Haida Gwaii, British Columbia
Laskeek Bay is an expanse of water open to Hecate Strait on the east coast of Louise Island, and north of Lyell Island in Haida Gwaii. The IBA includes the islands of Skedans, Low, South Low, Limestone, Reef, Lost and Kingsway Rock, that lie within the broad boundaries of the bay. Reef Island is the largest of the islands, and is bordered by cliffs and steep slopes. Sitka Spruce is the dominant tree cover interspersed with Western Hemlock and cedar in the interior, and open stands of Lodgepole Pine. Reef Island is the primary nesting site in the bay for the globally significant population of Ancient Murrelets. The smaller islands in the bay range from generally flat to hilly with steep rocky gorges, and are sparsely forested, with a few open areas of grass and herbaceous vegetation around the perimeter. Hair Seals and Steller's Sea Lions use the islands of Laskeek Bay as haul out and breeding sites. Skedans and Reef Islands are favoured by the Steller Sea Lion.
The marine waters extending out of the bay in a 5 km radius from Reef Island into Hecate Strait are included in the IBA, as are the waters of the bay area that surround the islands. These marine waters provide important seasonal feeding and staging areas for marine birds, in particular the nationally threatened Marbled Murrelet.
Colony inventories conducted in the early to mid 1980s provided an estimate of 6,500 pairs or 1.3% of the estimated global, and 2.5% of the national population of Ancient Murrelets. A recent survey in 1995 suggested an increase in the size of the colony on Reef Island, but not on nearby Limestone Island. At least four species of seabirds breed in nationally significant numbers on the bay islands. These are: Pigeon Guillemot (776 breeding pairs, or 7.6% of the estimated national population); Black Oystercatcher (30 pairs, or 3% of the estimated Canadian population); and Glaucous-winged Gull (341 pairs, or 1.2% of the national population). On sample transects, up to 445 Marbled Murrelets have been counted, representing 1% of this nationally threatened population. Fork-tailed Storm-Petrels are present in small colonies in the area, in numbers approaching national significance (1,480 pairs).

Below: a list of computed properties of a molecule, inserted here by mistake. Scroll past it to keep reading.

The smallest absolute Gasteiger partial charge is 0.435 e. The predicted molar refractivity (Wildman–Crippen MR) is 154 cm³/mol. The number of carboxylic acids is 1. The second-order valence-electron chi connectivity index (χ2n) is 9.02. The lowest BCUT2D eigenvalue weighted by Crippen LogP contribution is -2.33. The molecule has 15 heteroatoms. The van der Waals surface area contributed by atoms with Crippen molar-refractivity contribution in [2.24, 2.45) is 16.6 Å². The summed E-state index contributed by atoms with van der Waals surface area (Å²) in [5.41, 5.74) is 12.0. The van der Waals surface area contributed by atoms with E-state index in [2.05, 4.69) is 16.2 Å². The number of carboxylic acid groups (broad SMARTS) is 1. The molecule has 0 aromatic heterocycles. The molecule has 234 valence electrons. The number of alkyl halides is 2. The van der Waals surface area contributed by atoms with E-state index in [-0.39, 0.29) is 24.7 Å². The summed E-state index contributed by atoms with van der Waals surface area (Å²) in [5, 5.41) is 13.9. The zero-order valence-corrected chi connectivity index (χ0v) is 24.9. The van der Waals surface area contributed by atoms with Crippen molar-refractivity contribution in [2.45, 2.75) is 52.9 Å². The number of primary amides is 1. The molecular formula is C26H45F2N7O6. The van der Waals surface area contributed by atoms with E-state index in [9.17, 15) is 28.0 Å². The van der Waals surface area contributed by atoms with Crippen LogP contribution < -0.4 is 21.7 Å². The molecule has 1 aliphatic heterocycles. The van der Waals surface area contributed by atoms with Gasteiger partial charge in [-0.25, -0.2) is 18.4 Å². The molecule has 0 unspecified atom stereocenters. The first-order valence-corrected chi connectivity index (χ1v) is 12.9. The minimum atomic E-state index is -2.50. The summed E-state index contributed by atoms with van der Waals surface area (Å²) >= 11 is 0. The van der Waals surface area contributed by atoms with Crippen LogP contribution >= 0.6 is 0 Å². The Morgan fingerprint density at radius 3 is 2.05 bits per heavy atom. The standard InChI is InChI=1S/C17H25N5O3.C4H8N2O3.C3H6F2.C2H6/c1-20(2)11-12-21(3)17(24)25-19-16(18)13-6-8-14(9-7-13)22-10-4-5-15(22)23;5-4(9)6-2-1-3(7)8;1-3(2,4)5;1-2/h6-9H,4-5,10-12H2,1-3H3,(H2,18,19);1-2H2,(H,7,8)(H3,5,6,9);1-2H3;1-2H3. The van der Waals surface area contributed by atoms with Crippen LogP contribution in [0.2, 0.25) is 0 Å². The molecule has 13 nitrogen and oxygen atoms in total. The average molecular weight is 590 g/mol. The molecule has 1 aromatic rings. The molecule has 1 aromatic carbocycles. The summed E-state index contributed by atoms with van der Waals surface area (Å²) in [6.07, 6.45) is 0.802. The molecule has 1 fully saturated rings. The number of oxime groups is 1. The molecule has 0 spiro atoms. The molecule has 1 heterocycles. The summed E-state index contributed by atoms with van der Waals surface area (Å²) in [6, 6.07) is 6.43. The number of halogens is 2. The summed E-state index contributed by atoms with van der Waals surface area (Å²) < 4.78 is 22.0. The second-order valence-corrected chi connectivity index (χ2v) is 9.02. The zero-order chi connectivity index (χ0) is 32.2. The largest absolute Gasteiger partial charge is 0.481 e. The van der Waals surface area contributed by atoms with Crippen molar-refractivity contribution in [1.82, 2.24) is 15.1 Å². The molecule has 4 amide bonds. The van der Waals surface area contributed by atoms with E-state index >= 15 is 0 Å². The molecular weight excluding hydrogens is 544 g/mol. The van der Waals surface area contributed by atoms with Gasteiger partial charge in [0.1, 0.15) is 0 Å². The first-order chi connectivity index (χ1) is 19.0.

Cassin's Auklets, Pelagic Cormorants and Bald Eagles nest in small numbers on the bay islands, and Peregrine Falcons (ssp pealei) can also be found in the region.
Laskeek Bay falls within the K’uuna Gwaay Heritage Site/Conservancy, a Provincial Management Area. Other islands within this group are Crown Land, outside the boundaries of Gwaii Haanas National Park Reserve.
A constant threat facing the seabird colonies in Laskeek Bay is the spread of introduced predators such as raccoons, which are abundant on the larger islands of the archipelago such as Moresby and Louise Islands. From nearby Louise Island, raccoons spread onto the Limestone Islands, and their predation of the nesting Ancient Murrelet colony caused population declines.
Since 1990, the volunteer group Laskeek Bay Conservation Society, based in Haida Gwaii, has operated a field research station at East Limestone Island. This society conducts a long-term monitoring, research and interpretation programme in the Laskeek Bay area. A raccoon control programme has begun, along with annual monitoring of the impact of both introduced raccoons and red squirrels on island wildlife. Recently Reef Island has been the site of an experimental removal of deer (introduced to Haida Gwaii) to investigate the impact they have had on the vegetation of offshore islands in the archipelago.
Additional threats to the breeding seabirds in this bay are from potential oil spills, and possible disturbance from other boaters and other visitors to nearby Gwaii Haanas National Park Reserve.IBA Criteria Habitats Land Uses Potential or Ongoing Threats Conservation Status